The Best Basis for Believing in an Afterlife?

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Mark Mahin of the Future and Cosmos blog makes an interesting argument in his May 19, 2021 post The Best Basis for Believing in an Afterlife Is Something Other Than Paranormal Phenomena.

Quote:Altogether these many examples of paranormal phenomena provide a very substantial basis for believing in life after death. But are paranormal phenomena the best basis for believing in an afterlife? No, I think they are not.  I think the best basis for believing in an afterlife is the existence of normal, everyday human mental phenomena that cannot be credibly explained by anything we know about the brain. 

Below are some basic facts about human mental activity, facts that we take for granted but cannot actually explain by reference to any credible theory about the brain:

(1) Humans are capable of instantly forming permanent memories.
(2) Humans are capable of remembering very clearly things that happened to them more than 50 years ago.
(3) Upon hearing a name or seeing a picture, humans can instantly recall a great deal of information learned about a person, place or thing many years ago. 
(4) Humans can remember with 100% accuracy very large bodies of memorized information, as we see occurring when an actor flawlessly recites all of the lines of the very long role of Hamlet, or when a Wagnerian tenor flawlessly recites all of the lines and notes of the very long roles of Tristan, Siegfried or Hans Sachs, or when a Muslim accurately recites every verse in his holy book of 6000+ verses (as some can do). 
(5) Humans can understand a host of very subtle concepts and topics. 
(6) Some humans can do accurate mathematical calculations at blazing speeds. 
(7) Humans are capable of great creativity, and can quickly come up with novel ideas.
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(2021-12-05, 05:52 PM)Laird Wrote: Mark Mahin of the Future and Cosmos blog makes an interesting argument in his May 19, 2021 post The Best Basis for Believing in an Afterlife Is Something Other Than Paranormal Phenomena.

His thinking seems rather muddled here. Only numbers 5 and 7 are any particular evidence for survival of the soul, since understanding and creativity are imponderable attributes or characteristics of immaterial subjective consciousness. The rest of these human capabilities are part of what Chalmers termed the "easy problem" of consciousness, computational activities like formation, retrieval and association of memories, mathematical calculations, pattern recognition and the like which can at least to a degree be accomplished by present AI computer systems with certain forms of intelligence but absolutely no consciousness. Materialists would claim that it is just a matter of time before AI can accomplish these feats. And even though it is true that as the author states, there are presently no credible theories of how the brain can form and retrieve such memories or do such calculations, the materialist neuroscientists can still claim in principle that the calculation engine nature of the brain will inevitably be unraveled. In the mean time, the true "hard problem" of consciousness, the existence of the immaterial qualia of subjective awareness, totally defeats AI systems in achieving consciousness.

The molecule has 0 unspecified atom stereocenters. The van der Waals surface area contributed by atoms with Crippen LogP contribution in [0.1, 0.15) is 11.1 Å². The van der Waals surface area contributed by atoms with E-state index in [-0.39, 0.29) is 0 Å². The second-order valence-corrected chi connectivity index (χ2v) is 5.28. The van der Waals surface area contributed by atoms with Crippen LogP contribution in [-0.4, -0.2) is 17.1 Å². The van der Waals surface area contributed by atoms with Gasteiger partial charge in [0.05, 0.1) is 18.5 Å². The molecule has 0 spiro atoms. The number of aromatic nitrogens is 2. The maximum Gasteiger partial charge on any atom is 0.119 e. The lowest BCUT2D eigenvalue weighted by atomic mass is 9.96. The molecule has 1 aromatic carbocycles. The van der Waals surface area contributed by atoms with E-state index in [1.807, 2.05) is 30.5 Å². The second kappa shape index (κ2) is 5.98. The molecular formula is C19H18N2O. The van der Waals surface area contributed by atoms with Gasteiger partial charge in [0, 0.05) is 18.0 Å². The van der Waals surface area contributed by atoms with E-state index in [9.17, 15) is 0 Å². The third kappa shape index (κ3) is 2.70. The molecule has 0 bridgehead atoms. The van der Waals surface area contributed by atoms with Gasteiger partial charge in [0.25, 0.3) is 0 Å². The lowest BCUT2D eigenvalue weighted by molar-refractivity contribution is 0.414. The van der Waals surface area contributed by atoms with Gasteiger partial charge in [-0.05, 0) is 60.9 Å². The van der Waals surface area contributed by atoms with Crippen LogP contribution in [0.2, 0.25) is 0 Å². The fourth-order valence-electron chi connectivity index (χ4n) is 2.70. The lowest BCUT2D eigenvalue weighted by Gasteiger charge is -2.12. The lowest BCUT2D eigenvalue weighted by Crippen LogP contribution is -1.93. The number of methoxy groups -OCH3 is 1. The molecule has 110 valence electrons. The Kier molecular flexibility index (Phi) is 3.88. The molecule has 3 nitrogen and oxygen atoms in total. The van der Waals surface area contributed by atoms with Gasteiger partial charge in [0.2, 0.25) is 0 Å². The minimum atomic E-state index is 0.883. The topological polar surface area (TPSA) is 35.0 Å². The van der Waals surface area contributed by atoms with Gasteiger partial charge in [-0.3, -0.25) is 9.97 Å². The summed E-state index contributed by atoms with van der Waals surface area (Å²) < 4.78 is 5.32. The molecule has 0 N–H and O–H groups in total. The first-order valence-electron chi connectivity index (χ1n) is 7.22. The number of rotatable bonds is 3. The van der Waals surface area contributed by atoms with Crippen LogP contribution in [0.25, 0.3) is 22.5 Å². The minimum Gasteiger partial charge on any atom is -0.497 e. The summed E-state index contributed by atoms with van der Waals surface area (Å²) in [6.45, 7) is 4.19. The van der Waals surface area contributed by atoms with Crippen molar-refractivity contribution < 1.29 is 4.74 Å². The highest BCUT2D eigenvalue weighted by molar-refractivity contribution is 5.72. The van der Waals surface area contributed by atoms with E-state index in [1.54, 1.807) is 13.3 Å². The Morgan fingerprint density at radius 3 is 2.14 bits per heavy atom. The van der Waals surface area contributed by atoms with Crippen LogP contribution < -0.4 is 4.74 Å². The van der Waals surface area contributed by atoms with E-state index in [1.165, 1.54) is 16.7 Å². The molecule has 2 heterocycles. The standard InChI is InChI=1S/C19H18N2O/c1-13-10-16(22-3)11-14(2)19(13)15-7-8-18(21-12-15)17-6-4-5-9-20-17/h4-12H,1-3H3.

Even 5 and 7 (understanding and creativity) are only weak evidence for survival. This is because since they are are immaterial properties of subjective consciousness, which like qualia are irreducible to calculation or to anything material, the existence of human understanding and creativity can only imply that consciousness is immaterial, not that it survives. Logically, consciousness being immaterial doesn't mean it survives physical death. The existence of understanding and creativity are not evidence for the existence of an immortal soul, but merely weakly imply that such immortality might exist. 

The paranormal evidence, in particular investigated and verified reincarnation memory cases, is the only strong direct evidence for survival. To a lesser extent than reincarnation memories, verified and investigated mediumistic communications are also strong evidence. But even veridical NDEs are technically only evidence for survival out of body while the body is still alive albeit sometimes barely alive with the brain in a dysfunctional state. Much of the paranormal evidence can only (sometimes strongly) imply that probably there is survival of the soul, not directly show it. 
(This post was last modified: 2021-12-06, 03:00 AM by nbtruthman.)
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(2021-12-06, 02:20 AM)nbtruthman Wrote: The rest of these human capabilities are part of what Chalmers termed the "easy problem" of consciousness

I'm not sure whether you read the article in full, but Mark argues that there is no plausible explanation (especially from neuroscientists themselves) as to how they could be implemented in the (neural network of the) physical brain. (Whether or not this is true I don't know as I haven't studied the topic).

(2021-12-06, 02:20 AM)nbtruthman Wrote: Logically, consciousness being immaterial doesn't mean it survives physical death.